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Blogging 201: Give ‘Em What They Want

Conduct a short and simple stats analysis that will help you create an editorial calendar for the next 30 days.

Welcome to Blogging U! This course isn't currently active, but you can learn more about what we offer and register for upcoming courses on the BU home page.

Time to take a step back. Live with the design you have for the day while we switch gears and start focusing on your content. We’re diving into stats to learn more about what your readers love.

Today’s assignment: conduct a short and simple stats analysis that will help you create an editorial calendar for the next 30 days.

Why do this?

  • Because knowing which topics and posts are most popular helps you to brainstorm new content that you know your audience will love.
  • Because knowing which days of the week your visitors are most likely to show up lets you to plan to publish that content on your best days.

Let’s talk about cake for a moment: if you know your best friend loves cheesecake and she drops by every Sunday, you’d probably have a bit of dessert on hand when she shows up, right? It’s the kind of thing friends think nothing of doing for one another.

Your site’s stats can reveal what your friends like and when they’re likely to stop by. If you know what your readers love and when they show up, you can plan to give them what they’re looking for, making them more likely to come back. Pass the cheesecake!

We’ll start with the stats on Top Posts and Pages to see which posts and topics resonate with our readers. Go to the stats tab in your Reader. Just under the main graph tracking your daily views and visitors, you’ll see your Top Posts and Pages for the day. Click on the Summaries link:

toppostsandpages-2

On the Summaries page, you can view Top Posts and Pages over the last seven days, 30 days, 90 days, one year, and all time. Here are some Daily Post stats:

90days

Not surprisingly, the home page got the most traffic, follow by Blogging 101: Zero to HeroOur three ebooks did well, and photo challenge posts (“Selfie,” “Juxtaposition,” “Object,” etc.) are routinely popular.

Stats don’t tell the whole story — although we’ve written more posts on choosing the perfect blog name, none have enjoyed the popularity of the first one, shown on this chart. Use your stats as a starting place, and then experiment.

What did we learn here?

  • Knowing how much readers enjoyed participating in Blogging 101: Zero to Hero made it a no-brainer for us to repeat that course and create this Blogging 201 course.
  • Strong participation in photo challenges tells us that people love the photography topic, so we’re increasing the number of photography-focused posts we publish.

Now that we know which topics resonate with readers, let’s look at the Recent Weeks chart to see which days of the week bring the most traffic.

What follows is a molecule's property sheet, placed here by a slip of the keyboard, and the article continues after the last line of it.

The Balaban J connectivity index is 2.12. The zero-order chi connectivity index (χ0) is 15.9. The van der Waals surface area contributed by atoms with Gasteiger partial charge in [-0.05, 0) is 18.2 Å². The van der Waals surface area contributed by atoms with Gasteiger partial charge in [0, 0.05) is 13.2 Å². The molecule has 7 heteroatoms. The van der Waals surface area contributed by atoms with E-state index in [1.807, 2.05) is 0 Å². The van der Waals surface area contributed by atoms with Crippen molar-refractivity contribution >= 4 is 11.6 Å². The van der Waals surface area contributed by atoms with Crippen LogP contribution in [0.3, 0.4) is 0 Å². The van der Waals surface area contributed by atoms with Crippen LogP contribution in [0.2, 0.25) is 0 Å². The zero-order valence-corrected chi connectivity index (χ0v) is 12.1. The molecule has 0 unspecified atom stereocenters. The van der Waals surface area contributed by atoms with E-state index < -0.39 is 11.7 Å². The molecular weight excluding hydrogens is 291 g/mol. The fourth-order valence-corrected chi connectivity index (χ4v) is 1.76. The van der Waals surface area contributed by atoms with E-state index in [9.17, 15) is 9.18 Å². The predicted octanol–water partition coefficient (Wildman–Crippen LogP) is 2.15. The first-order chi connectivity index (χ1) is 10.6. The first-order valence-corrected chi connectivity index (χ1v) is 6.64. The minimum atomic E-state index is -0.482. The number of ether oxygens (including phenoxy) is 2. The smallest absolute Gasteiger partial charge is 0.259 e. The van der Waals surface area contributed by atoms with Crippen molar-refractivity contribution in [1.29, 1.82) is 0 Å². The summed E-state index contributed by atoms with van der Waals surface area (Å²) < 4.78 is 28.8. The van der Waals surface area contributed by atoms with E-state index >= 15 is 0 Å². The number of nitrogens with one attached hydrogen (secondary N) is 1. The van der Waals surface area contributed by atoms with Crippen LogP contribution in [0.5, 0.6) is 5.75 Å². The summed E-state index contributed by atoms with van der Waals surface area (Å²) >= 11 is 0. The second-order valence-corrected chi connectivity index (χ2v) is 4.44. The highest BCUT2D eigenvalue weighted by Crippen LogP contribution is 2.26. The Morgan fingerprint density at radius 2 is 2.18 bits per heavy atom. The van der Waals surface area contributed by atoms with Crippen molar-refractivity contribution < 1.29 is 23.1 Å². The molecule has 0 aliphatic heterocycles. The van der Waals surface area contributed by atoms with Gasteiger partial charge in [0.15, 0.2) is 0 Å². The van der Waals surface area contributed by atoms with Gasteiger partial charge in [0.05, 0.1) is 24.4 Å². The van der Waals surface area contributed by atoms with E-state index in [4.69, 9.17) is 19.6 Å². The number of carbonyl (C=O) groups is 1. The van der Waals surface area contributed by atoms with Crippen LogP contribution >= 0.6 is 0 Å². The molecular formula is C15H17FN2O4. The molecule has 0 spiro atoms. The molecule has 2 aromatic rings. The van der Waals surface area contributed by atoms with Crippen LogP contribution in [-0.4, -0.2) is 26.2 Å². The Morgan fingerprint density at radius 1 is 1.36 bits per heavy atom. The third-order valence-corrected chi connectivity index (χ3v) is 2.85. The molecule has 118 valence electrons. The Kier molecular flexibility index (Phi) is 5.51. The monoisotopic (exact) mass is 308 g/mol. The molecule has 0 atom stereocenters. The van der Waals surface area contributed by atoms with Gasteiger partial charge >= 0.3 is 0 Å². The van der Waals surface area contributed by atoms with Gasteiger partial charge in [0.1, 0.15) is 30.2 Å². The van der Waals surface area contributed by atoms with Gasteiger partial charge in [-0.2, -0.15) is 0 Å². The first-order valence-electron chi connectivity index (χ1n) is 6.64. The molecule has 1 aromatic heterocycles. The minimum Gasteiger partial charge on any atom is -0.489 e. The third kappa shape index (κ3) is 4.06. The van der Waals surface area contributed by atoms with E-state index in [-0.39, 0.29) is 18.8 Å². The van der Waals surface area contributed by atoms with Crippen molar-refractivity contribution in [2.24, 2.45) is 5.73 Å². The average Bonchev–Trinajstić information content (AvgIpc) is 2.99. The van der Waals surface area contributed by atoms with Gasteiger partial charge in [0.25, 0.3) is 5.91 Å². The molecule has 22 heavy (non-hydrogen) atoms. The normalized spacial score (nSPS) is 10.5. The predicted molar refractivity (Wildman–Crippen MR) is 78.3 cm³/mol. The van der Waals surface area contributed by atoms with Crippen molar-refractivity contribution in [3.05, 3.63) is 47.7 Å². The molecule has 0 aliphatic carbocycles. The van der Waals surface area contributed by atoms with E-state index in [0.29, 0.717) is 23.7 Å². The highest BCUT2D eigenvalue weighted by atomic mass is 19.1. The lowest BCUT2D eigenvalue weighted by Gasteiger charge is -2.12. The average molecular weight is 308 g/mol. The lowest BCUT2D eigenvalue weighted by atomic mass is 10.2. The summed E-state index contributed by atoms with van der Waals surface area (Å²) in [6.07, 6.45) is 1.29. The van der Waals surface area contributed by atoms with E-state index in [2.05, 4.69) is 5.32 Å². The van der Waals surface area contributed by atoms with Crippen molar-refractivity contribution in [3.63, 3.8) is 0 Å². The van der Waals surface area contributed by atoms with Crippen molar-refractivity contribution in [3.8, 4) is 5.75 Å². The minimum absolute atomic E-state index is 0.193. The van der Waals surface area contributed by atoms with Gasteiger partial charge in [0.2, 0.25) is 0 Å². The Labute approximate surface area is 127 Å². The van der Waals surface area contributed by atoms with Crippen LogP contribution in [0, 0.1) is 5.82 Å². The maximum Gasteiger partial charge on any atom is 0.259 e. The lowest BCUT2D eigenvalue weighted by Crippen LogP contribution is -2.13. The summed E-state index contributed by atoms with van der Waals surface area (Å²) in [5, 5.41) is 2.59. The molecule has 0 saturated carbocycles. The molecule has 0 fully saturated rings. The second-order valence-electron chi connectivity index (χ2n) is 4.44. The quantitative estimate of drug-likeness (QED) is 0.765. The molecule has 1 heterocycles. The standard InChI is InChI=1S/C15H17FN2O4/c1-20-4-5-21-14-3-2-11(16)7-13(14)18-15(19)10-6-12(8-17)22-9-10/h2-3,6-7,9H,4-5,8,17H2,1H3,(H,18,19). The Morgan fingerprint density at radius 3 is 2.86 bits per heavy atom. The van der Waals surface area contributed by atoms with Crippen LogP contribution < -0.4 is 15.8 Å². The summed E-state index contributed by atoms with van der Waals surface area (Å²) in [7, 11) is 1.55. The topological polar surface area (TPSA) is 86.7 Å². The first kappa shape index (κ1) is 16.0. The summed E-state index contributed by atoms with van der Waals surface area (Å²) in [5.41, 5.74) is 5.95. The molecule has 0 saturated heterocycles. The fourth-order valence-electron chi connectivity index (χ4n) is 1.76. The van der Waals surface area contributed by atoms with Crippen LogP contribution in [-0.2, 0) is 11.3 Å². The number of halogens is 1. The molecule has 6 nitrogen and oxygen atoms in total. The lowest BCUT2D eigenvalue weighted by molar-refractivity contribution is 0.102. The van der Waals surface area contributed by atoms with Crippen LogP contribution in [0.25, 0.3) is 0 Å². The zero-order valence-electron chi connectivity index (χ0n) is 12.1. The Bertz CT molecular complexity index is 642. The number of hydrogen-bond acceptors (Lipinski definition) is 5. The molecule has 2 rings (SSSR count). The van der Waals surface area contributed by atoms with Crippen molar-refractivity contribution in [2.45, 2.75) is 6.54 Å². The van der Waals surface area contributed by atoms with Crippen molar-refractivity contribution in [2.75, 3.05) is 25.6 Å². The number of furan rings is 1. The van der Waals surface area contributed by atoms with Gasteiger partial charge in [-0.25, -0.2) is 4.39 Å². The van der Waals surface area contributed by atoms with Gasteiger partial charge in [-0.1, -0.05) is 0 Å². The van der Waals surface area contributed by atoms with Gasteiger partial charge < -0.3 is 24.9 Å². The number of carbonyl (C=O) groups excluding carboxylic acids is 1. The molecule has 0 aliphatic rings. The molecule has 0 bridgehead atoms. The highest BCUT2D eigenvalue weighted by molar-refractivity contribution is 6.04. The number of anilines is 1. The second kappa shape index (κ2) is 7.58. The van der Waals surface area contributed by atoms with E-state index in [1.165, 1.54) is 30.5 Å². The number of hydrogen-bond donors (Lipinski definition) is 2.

Head back to your stats tab. On the far right of the main graph tracking your daily views and visitors, click on “Summaries.” You’ll see three tables: Months and Years, Averages Per Day, and Recent Weeks — pick Recent Weeks.

Here’s are some from The Daily Post:

recentweeksdp

We can see that while traffic is fairly consistent, Mondays and Fridays generally bring more readers. Wednesday is the second runner up, and Tuesdays and Thursdays are the slowest.

What did we learn from this chart?

  • Thursdays aren’t ideal days to run our best content.
  • We’re better off publishing more posts on Mondays and Fridays, because that’s when most readers visit.
  • Tuesdays are big opportunities for us to improve traffic.

Now, we can take what we learned and start sketching out a calendar. For The Daily Post, that means:

  • Photo challenges (our most popular regular feature) on Fridays (our most popular day).
  • Photography-oriented posts on Tuesdays, to give Tuesdays a boost and reinforce that there’s great content all week long.
  • Shorter, experimental, or niche posts on Wednesday and Thursdays.

TIP: use The Commons to ask your new readers what topics they’re enjoying, and what more they’d like to read about.

Take a look at your blog’s popular posts and popular days, and sketch out an editorial calendar for the next 30 days. Ask yourself:

  • What are your top five features? Which topics do they represent?
  • Which days of the week bring the most traffic?
  • When should you plan to publish new posts on your most popular topic?

An editorial calendar is entirely up to you and needs to fit into your life — what and how often you choose to publish is your choice alone. Return to your blogging goals from Day One — did you create a posting frequency goal? Now’s the time to plan to meet that goal.

Are you really stuck? Here are five ideas for new posts you can use right now, no matter the subject of your blog.

If you didn’t create a posting frequency goal, that’s fine, too. Armed with your insights from your stats analysis, brainstorm some new post ideas and plan when you’ll publish them.